Leaders of the U.S. House of Representatives announced late Thursday night that they will not hold a vote on a Republican plan to raise the U.S. borrowing limit and cut spending.
The vote was scheduled to be held earlier Thursday, but news outlets said the vote was delayed because Republican leaders are seeking more support among their rank-and-file members for a plan put forth by House Speaker John Boehner.
Boehner’s plan calls for raising the country’s $14.3 trillion borrowing limit in exchange for billions of dollars in spending cuts. The U.S. may default on some of its debt if it does not raise the debt ceiling by August 2 .
House Minority Whip Steny Hoyer predicted earlier Thursday that no Democrats in the Republican-majority House will vote in favor of Boehner’s bill. Senate Majority Leader Harry Reid said on his Web site the Democratic-held Senate will defeat Boehner’s plan if it passes the House.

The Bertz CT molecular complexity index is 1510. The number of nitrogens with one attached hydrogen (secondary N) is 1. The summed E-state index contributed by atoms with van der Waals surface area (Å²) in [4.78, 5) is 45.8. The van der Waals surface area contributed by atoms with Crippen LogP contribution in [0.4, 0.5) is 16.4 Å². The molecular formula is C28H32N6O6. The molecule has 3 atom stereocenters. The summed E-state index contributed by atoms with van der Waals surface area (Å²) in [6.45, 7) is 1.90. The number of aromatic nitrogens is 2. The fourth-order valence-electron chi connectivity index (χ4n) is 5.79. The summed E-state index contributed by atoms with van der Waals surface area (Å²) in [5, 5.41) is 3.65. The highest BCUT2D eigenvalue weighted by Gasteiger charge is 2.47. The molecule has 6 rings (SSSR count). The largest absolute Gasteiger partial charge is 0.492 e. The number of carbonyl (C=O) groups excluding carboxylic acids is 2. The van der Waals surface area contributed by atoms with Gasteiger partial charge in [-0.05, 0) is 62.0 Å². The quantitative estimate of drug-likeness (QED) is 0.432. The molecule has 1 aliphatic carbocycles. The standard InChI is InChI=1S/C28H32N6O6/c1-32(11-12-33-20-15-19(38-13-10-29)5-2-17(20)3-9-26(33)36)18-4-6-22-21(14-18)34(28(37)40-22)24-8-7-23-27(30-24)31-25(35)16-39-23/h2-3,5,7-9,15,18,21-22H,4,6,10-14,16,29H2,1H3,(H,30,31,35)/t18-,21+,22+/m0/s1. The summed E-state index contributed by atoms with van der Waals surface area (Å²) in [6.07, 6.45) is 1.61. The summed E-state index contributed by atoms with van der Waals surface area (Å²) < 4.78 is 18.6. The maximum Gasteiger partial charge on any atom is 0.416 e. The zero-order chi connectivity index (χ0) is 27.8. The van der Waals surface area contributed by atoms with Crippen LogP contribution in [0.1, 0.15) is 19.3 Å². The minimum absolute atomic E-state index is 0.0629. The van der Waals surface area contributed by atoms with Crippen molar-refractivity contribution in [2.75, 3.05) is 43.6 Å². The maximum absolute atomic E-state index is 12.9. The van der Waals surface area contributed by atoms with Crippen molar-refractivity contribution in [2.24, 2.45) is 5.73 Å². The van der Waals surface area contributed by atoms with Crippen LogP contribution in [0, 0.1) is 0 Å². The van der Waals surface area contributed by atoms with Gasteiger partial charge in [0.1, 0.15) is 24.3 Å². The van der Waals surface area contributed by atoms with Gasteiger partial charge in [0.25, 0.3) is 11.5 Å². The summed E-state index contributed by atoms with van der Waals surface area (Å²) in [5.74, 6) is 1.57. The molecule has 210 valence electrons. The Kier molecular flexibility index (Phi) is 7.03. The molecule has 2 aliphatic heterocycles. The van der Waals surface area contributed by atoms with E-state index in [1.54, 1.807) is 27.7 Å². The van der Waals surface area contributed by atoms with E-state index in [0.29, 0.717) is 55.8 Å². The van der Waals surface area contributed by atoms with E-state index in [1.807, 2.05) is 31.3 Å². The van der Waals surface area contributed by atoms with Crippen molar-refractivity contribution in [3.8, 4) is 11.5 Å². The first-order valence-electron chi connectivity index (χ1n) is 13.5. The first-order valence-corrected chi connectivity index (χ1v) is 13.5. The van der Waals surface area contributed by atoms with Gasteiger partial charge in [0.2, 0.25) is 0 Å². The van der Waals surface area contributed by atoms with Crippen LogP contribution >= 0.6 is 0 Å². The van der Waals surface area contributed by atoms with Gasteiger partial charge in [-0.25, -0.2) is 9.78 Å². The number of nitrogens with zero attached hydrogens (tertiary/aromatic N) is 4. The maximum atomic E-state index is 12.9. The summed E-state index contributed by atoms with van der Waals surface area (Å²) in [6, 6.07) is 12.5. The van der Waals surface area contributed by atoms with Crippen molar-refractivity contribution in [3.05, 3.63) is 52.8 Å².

Boehner’s plan also has attracted criticism from the ultra-conservative Tea Party faction of the Republican party. Conservatives say it cuts too little spending.
Reid advocates a rival plan that he calls a compromise that incorporates many Republican goals. He says it would raise the debt limit, cut spending by $2.5 trillion, and abandon efforts to raise taxes.
White House spokesman Jay Carney says U.S. President Barack Obama is optimistic a compromise can be reached before the August 2 deadline. Carney says a successful compromise would significantly cut spending, set up a way to reform taxes and control spending on social programs, and lift the debt ceiling.
Without a deal on some kind of plan to raise the $14.3 trillion legal limit on borrowing by the deadline, the Treasury Department says it will not have enough money to pay all its bills. That could bring a default that would likely prompt rating agencies to cut the U.S. credit rating, bringing higher interest rates and hurting economic growth.